Design and Development of Highly Sulfonated Polymers as Proton Exchange Membranes for High Temperature Fuel Cell Applications

  • Thuy D. Dang
  • Zongwu Bai
  • Mitra Yoonessi


A series of high molecular weight, highly sulfonated poly(arylenethioethersulfone) (SPTES) polymers were synthesized by polycondensation, which allowed controlled sulfonation of up to 100 mol %. The SPTES polymers were prepared via step growth polymerization of sulfonated aromatic difluorosulfone, aromatic difluorosulfone, and 4,4 ′-thiobisbenzenthiol in sulfolane solvent at the temperature up to 180 °C. The composition and incorporation of the sulfonated repeat unit into the polymers were confirmed by 1H nuclear magnetic resonance (NMR) and Fourier transform infrared (FTIR) spectroscopy. Solubility tests on the SPTES polymers confirmed that no cross-linking and probably no branching occurred during the polymerizations. The end-capping groups were introduced in the SPTES polymers to control the molecular weight distribution and reduce the water solubility of the polymers. Tough, ductile membranes formed via solvent-casting exhibited increased water absorption with increasing degrees of sulfonation. The polymerizations conducted with the introduction of end-capping groups resulted in a wide variation in polymer proton conductivity, which spanned a range of 100 –300 mS cm−1, measured at 65 °C and 85 % relative humidity. The measured proton conductivities at elevated temperatures and high relative humidities are up to three times higher than that of the state-of-the-art Nafion-H proton exchange membrane under nearly comparable conditions. The thermal and mechanical properties of the SPTES polymers were investigated by TGA, DMA, and tensile measurements. The SPTES polymers show high glass transition temperatures (Tg), ̃220 °C, depending on the degree of sulfonation in polymerization. SPTES-50 polymer shows a Tg of 223 °C, with high tensile modulus, high tensile strengths at break and at yield as well as elongation at break. Wide angle X-ray scattering of the polymers shows two broad scattering features centered at 4.5 Å and 3.3 Å, the latter peak being attributed to the presence of water molecules. The changes in the scattering features of the water in SPTES−70 membrane were examined as a function of drying time during an in situ drying experiment. The in situ small angle X-ray scattering from water swollen SPTES−70 membrane in a drying experiment exhibited a decrease in the water domain size morphology. AFM studies of SPTES−70 membrane in a humidity range (35 – 65 % RH) revealed an increased size of hydrophilic clusters with increasing humidity. SEM examination of cryofractured dry and swollen SPTES−70 membrane surface indicated a change from a smooth brittle fracture to a fractured surface with plastic deformation, verifying the plasticizing effects of the water molecules in the swollen membrane. Membrane electrode assemblies (MEAs), fabricated using SPTES-50 polymer as proton exchange membrane (PEM) incorporating conventional electrode application techniques, exhibit high proton mobility. The electrochemical performance of SPTES-50 membrane in the MEA was superior to that of Nafion. The SPTES polymers have been demonstrated to be promising candidates for high temperature PEM in fuel cell applications.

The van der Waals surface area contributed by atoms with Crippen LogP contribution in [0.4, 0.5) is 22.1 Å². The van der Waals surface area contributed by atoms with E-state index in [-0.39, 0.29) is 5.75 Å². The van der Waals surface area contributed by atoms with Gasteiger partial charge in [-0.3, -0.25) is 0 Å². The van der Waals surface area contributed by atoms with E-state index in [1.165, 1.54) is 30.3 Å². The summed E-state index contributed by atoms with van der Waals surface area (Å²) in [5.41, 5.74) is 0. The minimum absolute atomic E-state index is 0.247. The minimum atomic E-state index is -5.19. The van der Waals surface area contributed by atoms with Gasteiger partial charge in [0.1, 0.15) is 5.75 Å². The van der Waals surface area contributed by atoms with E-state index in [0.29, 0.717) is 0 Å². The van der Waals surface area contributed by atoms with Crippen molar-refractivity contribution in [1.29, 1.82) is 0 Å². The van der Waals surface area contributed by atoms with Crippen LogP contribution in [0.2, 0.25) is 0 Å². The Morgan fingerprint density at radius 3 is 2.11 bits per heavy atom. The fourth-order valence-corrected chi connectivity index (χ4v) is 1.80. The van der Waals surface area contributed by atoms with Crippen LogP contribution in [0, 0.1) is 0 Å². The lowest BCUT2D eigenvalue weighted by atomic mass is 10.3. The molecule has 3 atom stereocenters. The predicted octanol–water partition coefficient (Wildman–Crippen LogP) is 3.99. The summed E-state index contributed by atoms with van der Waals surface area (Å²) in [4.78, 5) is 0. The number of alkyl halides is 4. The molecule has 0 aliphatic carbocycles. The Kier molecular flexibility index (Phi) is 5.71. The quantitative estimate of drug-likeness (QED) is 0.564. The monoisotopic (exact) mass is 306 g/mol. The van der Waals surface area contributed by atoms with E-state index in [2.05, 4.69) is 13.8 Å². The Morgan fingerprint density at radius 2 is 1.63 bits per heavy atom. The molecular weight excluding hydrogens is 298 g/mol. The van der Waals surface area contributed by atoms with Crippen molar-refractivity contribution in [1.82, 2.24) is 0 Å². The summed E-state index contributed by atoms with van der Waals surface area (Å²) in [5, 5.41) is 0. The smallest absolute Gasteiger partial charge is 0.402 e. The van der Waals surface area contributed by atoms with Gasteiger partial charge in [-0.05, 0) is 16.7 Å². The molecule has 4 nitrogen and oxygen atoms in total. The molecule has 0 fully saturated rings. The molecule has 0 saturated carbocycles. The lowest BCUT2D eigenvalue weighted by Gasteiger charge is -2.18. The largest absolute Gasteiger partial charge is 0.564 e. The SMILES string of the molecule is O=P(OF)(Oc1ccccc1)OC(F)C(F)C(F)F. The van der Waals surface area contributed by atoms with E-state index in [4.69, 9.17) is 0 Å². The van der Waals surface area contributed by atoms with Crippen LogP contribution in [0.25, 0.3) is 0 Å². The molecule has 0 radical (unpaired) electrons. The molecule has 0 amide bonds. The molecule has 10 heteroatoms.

Fuel Cell Proton Exchange Membrane Fuel Cell Membrane Electrode Assembly Fuel Cell System Cation Exchange Membrane 
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© Springer Science+Business Media, LLC 2009

Authors and Affiliations

  • Thuy D. Dang
  • Zongwu Bai
  • Mitra Yoonessi

There are no affiliations available

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